By Matthew L. Skinner Charity doesn’t leave us unchanged, which is just one reason why it’s hard to make ourselves do it. To be more specific: when we extend generosity and justice to others, it alters our relationship to them. Especially when those “others” are foreign to us. Hospitality has ways of making the people […]
In a recent town hall meeting a former Google executive asked President Obama to raise his taxes. The attendee stated that he had done quite well at the company and has chosen not to work any more. Through his increased taxes, this individual wants the government to continue investing in Pell Grants, infrastructure and job training. This call for the rich to pay more taxes is similar to the one Warren Buffet heralds when declaring he should not pay the same or less taxes than his administrative assistant. Leaders of both the Democratic and Republican parties are crying “foul” and vehemently accusing their respective opponents of engaging in class warfare. Both groups maintain that the other is pitting the small number of those who have against the larger number of those who have not. Thus with taxation as their primary artillery, the Right and the Left are doing battle over the Rich and the Poor.
This discussion, if one wants to call it that, over leveling the financial playing field is not new. Much in this country’s political landscape from Populist ideology to New Deal praxis has centered on equal access and opportunity for all. Yet, almost two thousand years earlier than these movements, first century C.E. New Testament literature points to similar struggles. Particularly the Gospel of Matthew speaks to the minuscule percent of the population controlling magnanimous wealth.
The gospel writer records a king giving a wedding banquet for his son. This royal figure sends his slaves to invite the who’s who to the celebration. They decline. Too focused on their own wealth, the king’s peers disregard his request. However, more than merely discounting the message, his colleagues kill the king’s messengers. The biblical narrative maintains that the slaves die at the hands of the rich. The slaves die performing a duty for their rich, regal master. Perchance to avenge the loss of his “property,” the king sends his troops to destroy the murderers and burn their cities.
While Matthew’s Jesus speaks the parable as a means of addressing Roman imperialism and abuse of power, the passage is clearly a polemic highlighting social and class hierarchy. It is a verbal assault against a top-down society. There was no middle ground or middle class. The rich ruler uses those under his authority to advance his personal cause. His subjects lose their lives as a result of their subservience and submission. The slaves are fodder in a fight among the wealthy. They lose their being, perhaps all they have, because one person of means slights another one. Yes, there is the possibility that, in the king’s rage, he kills because he cared for his murdered slaves. However, one cannot discard the sense of honor and shame connected to having a royal invitation ignored. The king needed some means to recover from an embarrassing situation. Thus, he uses his power to kill and force “compliance.”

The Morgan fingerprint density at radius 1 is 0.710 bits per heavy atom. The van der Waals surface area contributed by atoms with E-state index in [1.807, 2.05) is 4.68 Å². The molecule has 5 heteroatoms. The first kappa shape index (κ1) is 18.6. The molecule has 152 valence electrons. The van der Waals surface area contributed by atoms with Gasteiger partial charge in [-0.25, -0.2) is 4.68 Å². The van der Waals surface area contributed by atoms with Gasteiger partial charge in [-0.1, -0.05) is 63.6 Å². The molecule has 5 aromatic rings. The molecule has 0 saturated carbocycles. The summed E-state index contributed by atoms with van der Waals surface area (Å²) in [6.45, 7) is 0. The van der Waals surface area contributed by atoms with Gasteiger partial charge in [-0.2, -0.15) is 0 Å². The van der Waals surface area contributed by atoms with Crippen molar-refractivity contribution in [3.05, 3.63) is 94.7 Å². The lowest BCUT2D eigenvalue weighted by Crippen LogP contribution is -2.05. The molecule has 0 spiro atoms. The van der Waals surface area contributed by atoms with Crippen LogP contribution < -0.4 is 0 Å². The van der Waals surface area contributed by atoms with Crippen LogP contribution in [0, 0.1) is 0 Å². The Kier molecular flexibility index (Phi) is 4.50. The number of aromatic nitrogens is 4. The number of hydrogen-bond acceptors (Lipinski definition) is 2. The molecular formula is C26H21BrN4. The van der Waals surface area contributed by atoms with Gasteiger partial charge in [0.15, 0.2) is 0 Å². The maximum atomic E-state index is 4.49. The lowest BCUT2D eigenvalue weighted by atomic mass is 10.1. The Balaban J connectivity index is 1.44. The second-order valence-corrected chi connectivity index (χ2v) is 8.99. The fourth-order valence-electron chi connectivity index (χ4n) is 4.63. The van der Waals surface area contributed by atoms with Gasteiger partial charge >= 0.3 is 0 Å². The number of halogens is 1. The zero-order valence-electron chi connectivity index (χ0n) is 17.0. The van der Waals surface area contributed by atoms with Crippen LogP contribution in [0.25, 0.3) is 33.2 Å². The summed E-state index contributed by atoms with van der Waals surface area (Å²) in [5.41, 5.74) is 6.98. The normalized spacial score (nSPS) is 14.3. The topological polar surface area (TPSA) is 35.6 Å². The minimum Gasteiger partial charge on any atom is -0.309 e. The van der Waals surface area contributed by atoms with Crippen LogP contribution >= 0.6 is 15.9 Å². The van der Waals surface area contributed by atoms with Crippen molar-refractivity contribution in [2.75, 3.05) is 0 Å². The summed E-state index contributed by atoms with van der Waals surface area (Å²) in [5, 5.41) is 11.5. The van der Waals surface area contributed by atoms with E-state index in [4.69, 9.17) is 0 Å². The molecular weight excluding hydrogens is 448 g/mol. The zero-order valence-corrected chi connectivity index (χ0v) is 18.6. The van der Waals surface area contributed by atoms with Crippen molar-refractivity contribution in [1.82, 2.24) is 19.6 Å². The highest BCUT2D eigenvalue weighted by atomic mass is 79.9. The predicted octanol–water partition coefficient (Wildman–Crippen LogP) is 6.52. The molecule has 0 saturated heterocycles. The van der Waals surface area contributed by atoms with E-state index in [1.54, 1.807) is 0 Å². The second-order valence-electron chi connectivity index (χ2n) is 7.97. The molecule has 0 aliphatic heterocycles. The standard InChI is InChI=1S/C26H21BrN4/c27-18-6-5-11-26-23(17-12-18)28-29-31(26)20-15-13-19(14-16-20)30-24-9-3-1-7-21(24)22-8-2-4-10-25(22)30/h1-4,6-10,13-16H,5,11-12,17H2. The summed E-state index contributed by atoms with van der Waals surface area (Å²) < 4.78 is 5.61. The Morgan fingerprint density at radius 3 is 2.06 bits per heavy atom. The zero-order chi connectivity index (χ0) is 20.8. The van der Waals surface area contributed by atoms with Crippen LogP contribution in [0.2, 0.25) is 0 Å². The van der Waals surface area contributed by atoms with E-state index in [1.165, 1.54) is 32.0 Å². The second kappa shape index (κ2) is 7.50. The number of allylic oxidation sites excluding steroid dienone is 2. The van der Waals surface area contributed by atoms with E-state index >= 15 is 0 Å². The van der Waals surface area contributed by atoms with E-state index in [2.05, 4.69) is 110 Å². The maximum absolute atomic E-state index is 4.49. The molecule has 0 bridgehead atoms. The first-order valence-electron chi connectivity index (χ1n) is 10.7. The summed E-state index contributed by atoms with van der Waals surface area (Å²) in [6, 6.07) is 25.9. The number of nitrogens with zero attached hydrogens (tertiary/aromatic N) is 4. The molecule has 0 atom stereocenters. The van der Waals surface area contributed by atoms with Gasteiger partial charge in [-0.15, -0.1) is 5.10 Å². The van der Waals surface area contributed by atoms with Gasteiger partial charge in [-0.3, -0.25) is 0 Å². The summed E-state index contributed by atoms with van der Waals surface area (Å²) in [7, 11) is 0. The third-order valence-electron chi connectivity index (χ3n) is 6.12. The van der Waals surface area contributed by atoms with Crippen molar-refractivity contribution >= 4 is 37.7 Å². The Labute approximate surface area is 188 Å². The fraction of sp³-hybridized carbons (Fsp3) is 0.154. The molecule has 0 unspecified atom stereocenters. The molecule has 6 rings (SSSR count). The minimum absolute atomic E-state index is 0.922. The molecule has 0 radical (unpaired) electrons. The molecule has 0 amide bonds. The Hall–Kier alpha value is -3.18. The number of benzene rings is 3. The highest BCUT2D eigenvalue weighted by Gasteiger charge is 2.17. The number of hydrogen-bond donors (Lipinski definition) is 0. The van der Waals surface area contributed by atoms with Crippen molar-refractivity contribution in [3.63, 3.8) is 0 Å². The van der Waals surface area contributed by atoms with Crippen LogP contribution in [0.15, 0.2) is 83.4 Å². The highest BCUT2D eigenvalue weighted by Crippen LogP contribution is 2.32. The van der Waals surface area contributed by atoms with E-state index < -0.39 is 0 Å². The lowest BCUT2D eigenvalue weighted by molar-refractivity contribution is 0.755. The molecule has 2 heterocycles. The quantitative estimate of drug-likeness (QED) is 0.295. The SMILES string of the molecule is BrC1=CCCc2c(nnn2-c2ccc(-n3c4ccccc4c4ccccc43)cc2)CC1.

Determined to have his cake and eat it too, Matthew records, the king as sending more slaves into the streets to invite any and every one to the wedding feast. Now there is no forethought of class standing or status on the social ladder. If a person is available, s/he can come. Yet, when it seems that there is a happy ending to a sad story, the king tosses one of the new attendees out of the banquet over a matter of attire. Class warfare is not a new phenomenon.
Same Old, Same Old
While there are indeed distinctions in the types of “invitations” the rich send out today, so much is still the same. There is something unique about this “invitation” by Buffet and others like him to pay more taxes. What is not so different from the first century to the twenty-first century is that such a small number of people in society control so much. Matthew’s polemic against Roman domination and imperial wealth rings true of this day and age. In the United States the richest 10% own over two-thirds of the nation’s wealth. The Forbes Top 400 each had a net gain of about 12% whereas the average American only had a gain of 8%.
Like the slaves in the biblical text Americans in the middle and lower classes live subordinate lives. Like those the king sent out, many struggle daily with doing the “king’s” bidding and begging just to survive and make ends meet. Many get caught in power “fisticuffs” and lose their homes, their jobs, their families and their lives. While Congress and the White House debate over the debt ceiling, their “subjects” risk losing unemployment benefits. As the oligarchs argue over the budget, federal workers “under their rule” face a possible furlough.
Political pundits and powerbrokers insist on arguing over terminology—whether it is “class warfare” or “socialism.” On the contrary, people at the bottom of the social ladder cannot afford to banter over such nomenclature. It does not matter what people call it. The bottom line is that this is a fight for survival. It is a fight for the right to own a home, to work, to eat, to educate our children and to have a secure future. This one is a battle where the executive with Google wealth must fight alongside the waitress who barely earns a living wage. This is a war for persons from all socio-economic classes. Yes, this is class warfare.
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